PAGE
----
Jon Brodkin

Judges reject Viasat’s plea to stop SpaceX Starlink satellite launches

SpaceX can keep launching broadband satellites despite a lawsuit filed by Viasat, a federal appeals court ruled June 20. Viasat sued the Federal Communications Commission in May 2021 and asked judges for a stay that would halt SpaceX's ongoing launches of low Earth orbit (LEO) satellites that power Starlink Internet service.

California’s ambitious fiber-Internet plan approved unanimously by legislature

The California legislature unanimously approved a plan to build a statewide, open-access fiber network.

Ohio GOP ends attempt to ban municipal broadband after protests

After coming close to imposing a near-total ban on municipal broadband networks, Ohio's Republican-controlled legislature has dropped the proposed law in final negotiations over the state budget. Lawmakers apparently relented to public pressure from supporters of municipal broadband and cities and towns that operate the networks. People and businesses from Fairlawn, OH where the city-run FairlawnGig network offers fiber Internet, played a significant role in the protests. FairlawnGig itself asked users to put pressure on lawmakers, and the subscribers did so in great numbers.

AT&T gives investors and government very different takes on fiber internet

AT&T says fiber internet is a "superior" technology that is built for today and the future because of its ability to deliver symmetrical upload and download speeds of 1Gbps and higher. AT&T also says that "there is no compelling evidence" to support the deployment of fiber across the US, and that rural people should be satisfied with non-fiber internet access that provides only 10Mbps upload speeds. The difference between those two wildly different statements was the audience.

President Biden silent on municipal broadband as he makes $65 Billion deal with Republicans

President Joe Biden announced a $65 billion broadband-deployment deal with Senate Republicans and Democrats, but he provided no details on whether the plan will prioritize municipal broadband networks as he originally proposed. Congressional Republicans have tried to ban municipal broadband nationwide, so it's highly unlikely that they would have agreed to Biden's stated goal of giving public networks priority over private broadband providers in the next big ro

Altice reduces cable internet upload speeds by up to 86 percent next month

Altice is slashing its cable Internet upload speeds by up to 86 percent starting on July 12. Altice's Optimum Online plans that currently have advertised upload speeds of 35Mbps will be reduced to uploads of either 5Mbps, 10Mbps, or 20Mbps, depending on the plan. The company did not announce any immediate price changes on the plans that are getting upload-speed cuts.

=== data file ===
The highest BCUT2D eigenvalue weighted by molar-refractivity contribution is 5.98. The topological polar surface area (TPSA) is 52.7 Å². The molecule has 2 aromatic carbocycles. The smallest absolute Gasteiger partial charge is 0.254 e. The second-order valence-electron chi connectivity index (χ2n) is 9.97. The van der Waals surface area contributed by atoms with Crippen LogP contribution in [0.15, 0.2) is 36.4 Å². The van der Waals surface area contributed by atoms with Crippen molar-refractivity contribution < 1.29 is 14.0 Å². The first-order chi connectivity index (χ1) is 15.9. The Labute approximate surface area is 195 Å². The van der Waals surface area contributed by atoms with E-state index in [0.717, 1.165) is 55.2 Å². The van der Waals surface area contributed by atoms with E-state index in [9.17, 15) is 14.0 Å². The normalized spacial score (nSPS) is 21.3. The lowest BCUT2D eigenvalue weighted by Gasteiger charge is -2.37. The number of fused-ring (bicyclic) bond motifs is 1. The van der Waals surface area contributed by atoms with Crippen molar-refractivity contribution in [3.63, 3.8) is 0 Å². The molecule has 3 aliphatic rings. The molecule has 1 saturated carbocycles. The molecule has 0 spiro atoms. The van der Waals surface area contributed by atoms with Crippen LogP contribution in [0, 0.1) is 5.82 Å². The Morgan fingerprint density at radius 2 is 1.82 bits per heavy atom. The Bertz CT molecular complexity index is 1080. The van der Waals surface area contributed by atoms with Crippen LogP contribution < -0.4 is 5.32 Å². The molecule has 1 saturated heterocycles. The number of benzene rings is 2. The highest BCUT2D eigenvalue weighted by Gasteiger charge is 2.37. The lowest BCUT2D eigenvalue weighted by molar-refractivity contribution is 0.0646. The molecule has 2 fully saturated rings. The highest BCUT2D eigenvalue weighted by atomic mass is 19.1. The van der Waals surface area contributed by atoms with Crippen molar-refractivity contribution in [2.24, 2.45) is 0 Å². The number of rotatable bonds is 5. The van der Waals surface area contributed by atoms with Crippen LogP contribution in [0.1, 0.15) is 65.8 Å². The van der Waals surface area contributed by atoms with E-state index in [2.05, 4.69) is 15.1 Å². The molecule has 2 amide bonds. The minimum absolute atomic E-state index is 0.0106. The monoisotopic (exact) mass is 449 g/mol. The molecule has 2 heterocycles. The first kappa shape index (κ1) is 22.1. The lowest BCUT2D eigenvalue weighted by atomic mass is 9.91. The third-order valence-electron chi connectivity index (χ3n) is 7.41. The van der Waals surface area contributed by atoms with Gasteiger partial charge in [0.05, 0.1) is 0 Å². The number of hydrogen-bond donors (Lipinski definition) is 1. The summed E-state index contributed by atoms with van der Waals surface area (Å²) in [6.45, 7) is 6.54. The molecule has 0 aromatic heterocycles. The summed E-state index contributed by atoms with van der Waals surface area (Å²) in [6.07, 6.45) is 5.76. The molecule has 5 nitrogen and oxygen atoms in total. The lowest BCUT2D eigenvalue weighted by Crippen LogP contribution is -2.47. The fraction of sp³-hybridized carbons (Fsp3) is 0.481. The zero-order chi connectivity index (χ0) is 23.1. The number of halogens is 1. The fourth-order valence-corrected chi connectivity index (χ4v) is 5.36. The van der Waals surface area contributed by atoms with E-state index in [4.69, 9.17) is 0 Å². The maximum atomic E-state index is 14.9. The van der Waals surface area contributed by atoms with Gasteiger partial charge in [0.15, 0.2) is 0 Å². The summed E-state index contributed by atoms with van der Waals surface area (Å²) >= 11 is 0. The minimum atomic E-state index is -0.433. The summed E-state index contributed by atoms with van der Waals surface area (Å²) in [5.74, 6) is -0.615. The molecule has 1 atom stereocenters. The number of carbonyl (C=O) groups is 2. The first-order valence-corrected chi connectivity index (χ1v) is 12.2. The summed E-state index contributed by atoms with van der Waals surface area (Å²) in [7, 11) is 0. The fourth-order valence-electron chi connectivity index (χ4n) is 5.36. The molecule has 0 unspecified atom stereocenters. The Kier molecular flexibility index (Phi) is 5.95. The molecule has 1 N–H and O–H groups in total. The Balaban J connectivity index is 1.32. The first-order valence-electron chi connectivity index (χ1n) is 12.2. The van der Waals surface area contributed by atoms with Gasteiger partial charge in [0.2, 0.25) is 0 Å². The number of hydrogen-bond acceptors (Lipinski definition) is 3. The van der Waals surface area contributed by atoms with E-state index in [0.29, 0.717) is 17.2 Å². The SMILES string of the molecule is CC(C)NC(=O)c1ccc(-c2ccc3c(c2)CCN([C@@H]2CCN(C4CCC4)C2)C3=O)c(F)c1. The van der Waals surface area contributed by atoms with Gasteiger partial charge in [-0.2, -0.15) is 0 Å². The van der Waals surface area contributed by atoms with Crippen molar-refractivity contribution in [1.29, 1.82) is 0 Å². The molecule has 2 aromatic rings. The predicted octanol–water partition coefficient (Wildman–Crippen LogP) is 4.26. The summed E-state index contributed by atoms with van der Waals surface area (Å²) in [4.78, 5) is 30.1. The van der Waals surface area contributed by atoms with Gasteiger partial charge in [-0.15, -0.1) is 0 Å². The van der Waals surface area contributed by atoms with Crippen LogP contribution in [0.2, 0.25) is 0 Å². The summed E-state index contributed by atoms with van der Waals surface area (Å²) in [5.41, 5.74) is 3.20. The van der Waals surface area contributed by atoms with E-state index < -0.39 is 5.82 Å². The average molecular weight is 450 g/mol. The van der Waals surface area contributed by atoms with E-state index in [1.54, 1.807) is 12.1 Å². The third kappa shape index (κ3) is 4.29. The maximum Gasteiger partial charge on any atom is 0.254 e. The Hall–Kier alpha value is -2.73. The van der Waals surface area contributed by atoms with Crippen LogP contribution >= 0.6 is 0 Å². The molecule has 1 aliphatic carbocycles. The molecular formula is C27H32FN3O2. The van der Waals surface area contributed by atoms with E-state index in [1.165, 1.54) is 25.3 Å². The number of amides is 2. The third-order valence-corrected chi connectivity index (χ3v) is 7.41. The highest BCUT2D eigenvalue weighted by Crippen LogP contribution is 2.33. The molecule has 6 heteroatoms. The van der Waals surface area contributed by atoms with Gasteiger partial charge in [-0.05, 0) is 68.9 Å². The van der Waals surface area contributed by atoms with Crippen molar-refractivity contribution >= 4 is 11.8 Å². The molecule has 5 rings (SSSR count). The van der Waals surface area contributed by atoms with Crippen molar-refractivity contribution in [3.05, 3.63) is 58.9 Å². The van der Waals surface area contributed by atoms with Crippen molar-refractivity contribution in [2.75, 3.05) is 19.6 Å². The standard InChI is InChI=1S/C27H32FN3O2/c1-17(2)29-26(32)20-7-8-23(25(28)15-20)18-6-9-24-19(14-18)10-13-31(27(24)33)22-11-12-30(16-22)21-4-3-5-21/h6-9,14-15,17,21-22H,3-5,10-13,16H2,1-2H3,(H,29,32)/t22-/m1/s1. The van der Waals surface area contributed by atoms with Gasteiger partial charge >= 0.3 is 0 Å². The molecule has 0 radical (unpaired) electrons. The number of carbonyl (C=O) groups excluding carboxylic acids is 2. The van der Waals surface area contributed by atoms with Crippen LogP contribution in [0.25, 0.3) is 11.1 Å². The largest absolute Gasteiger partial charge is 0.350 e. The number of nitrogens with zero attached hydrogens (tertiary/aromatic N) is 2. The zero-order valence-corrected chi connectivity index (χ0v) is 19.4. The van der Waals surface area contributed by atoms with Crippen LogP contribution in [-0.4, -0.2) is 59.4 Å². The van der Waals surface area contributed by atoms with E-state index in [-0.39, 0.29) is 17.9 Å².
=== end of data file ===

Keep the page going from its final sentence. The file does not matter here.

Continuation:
50 groups urge President Biden to fill FCC opening

President Joe Biden's failure to break the Federal Communications Commission's 2-2 partisan deadlock is reaching a "critical point," 57 advocacy groups wrote in a letter to Biden and Vice President Kamala Harris. Nearly five months after his inauguration, Biden has not yet nominated a Democratic FCC commissioner to fill the empty fifth slot.

New York can’t force broadband providers to offer $15 low-income broadband plans, judge rules

A decision by Judge Denis Hurley of the US District Court for the Eastern District of New York prohibits New York from enforcing a state law that would require broadband providers to sell $15-per-month plans to low-income households. The law was set to go into effect on June 15.

AT&T CEO seems confident industry can kill Biden’s municipal broadband plan

AT&T CEO John Stankey called President Biden's plan to fund municipal broadband networks "misguided" and said the US shouldn't pay for any broadband deployment in areas that already have networks. But as AT&T and others lobby against public networks and government-funded competition, Stankey said he is confident that Congress will steer legislation in the more "pragmatic" direction that AT&T favors. "It would be a shame that we take taxpayer money or ask local governments to go into a business that they don't run today," Stankey said.

AT&T/Verizon lobby keeps claiming that home-Internet prices are dropping

US government data shows that home-Internet customers pay more each year and that average broadband expenditures are rising faster than inflation, but cable and telecom lobbies keep claiming that broadband prices are getting lower. The latest example came  from USTelecom—which represents AT&T, Verizon, CenturyLink/Lumen, Frontier, and other DSL and fiber Internet providers. The group unveiled the latest version of its Broadband Pricing Index [BPI] that measures prices for residential Internet service.